The memo was kept in a safe at the State Department along with notes from an analyst who attended the CIA meeting at which Wilson was suggested for the Niger assignment. Those with top security clearance at State, like their counterparts in the White House, had been trained in the rules about classified information. They could not be shared with anyone who did not have the same clearance.

Less than a month later, Wilson went public with his charges. The next day, July 7, this memo and the notes were removed from the safe and forwarded to Powell via a secure fax line to Air Force One. Powell was on the way to Africa with the president, and his aides knew the secretary would be getting questions.

Time Magazine reported on August 8, 2005 (lexis.com):

A source familiar with the memo says neither Powell nor Armitage spoke to the White House about it until after July 6. John McLaughlin, then deputy head of the CIA, confirms that the White House asked about the Wilson trip, but can't remember exactly when.

The AP on July 19, 2005 (lexis.com):

Armitage called Ford after Wilson's op-ed piece in The New York Times and his TV appearance on July 6, 2003 in which he challenged the White House's claim that Iraq had purchased uranium yellowcake from Niger. Armitage asked that Powell, who was traveling to Africa with Bush, be given an account of the Wilson trip, said the former official.

The original June 2003 memo was readdressed to Powell and included a short summary prepared by an analyst who was at a 2002 CIA meeting where Wilson's trip was arranged and was sent in one piece to Powell on Air Force One the next day.

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    I'd never ask people not to parse language, but the close-grained analysis Isikoff and Thomas do seems kind of silly when at least one of the players involved has demonstrably lied about it.

    Isikoff has been anything but reliable on the Fitzgerald investigation, pretty much just a stenographer for Rove's lawyer a few weeks back. Andrea Mitchell is even worse, she helped spread the lie about it being common knowledge among the DC press that Plame was a CIA agent long before Novak's column ran. So this whole Armitage tie-in looks to be a pathetic disinformation ploy to hide Woodward's actual source.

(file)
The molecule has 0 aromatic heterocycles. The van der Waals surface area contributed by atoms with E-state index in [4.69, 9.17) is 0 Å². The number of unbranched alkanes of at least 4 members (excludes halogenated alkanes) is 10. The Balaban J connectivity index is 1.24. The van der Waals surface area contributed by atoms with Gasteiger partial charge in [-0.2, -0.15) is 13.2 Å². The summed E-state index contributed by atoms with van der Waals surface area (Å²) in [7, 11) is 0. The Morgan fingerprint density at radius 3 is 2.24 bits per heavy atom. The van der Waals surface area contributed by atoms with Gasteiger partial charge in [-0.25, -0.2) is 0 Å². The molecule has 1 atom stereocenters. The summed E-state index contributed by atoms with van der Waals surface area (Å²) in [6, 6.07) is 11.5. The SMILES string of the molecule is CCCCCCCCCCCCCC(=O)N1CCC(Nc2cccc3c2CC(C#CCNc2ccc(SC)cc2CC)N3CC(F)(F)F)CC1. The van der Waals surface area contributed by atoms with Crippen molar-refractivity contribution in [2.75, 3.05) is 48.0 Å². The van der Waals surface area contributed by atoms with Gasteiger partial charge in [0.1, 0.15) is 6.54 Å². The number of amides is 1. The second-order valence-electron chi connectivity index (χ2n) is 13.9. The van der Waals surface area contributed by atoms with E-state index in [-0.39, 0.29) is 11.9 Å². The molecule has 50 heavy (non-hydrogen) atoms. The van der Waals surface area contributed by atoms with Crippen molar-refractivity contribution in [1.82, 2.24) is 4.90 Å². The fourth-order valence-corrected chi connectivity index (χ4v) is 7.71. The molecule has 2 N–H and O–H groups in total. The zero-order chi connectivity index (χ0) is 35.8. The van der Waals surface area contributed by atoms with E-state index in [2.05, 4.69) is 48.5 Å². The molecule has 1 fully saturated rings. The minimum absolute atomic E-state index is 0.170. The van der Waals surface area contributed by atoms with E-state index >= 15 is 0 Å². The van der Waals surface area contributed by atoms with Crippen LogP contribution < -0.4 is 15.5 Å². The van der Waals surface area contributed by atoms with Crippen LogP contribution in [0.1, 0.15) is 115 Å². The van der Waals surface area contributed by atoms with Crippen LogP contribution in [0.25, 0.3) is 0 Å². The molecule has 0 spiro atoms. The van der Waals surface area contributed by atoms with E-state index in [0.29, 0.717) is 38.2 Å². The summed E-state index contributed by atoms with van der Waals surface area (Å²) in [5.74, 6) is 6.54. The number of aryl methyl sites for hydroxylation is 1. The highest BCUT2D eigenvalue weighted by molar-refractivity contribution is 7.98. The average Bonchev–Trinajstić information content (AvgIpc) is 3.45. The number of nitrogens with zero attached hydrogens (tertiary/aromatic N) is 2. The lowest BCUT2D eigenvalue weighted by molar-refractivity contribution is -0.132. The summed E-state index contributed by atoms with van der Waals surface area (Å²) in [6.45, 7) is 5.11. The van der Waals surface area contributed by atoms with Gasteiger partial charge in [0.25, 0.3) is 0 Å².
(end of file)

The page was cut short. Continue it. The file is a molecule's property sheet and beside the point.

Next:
Re: Iskikoff: Novak and Woodward's Source May Be t (none / 0) (#3)
    by joejoejoe on Sat Dec 17, 2005 at 01:06:18 PM EST
    The Sunday Times of London is reporting that Steven Hadley is Woodward's source.
    Security adviser named as source in CIA scandal Michael Smith and Sarah Baxter THE mysterious source who gave America’s foremost journalist, Bob Woodward, a tip-off about the CIA agent at the centre of one of Washington’s biggest political storms was Stephen Hadley, the White House national security adviser, according to lawyers close to the investigation.
    Is many ways if Hadley goes down it's worse for the President than Rove, as Steve Soto covers in detail in this fine piece at The Left Coaster.

    Someone please help me out. If there is an additional source why isn't the White house taking some kind of action. Wouldn't it be logical for the Preznit to be concerned one of his top officials is a leaker and continues working for him and maybe is still leaking. Is Armitage still in the Loop? Is he under suspicion in the WH. Does he come to work everyday saying "I didn't leak" to his secretary and anyone he meets at the water cooler?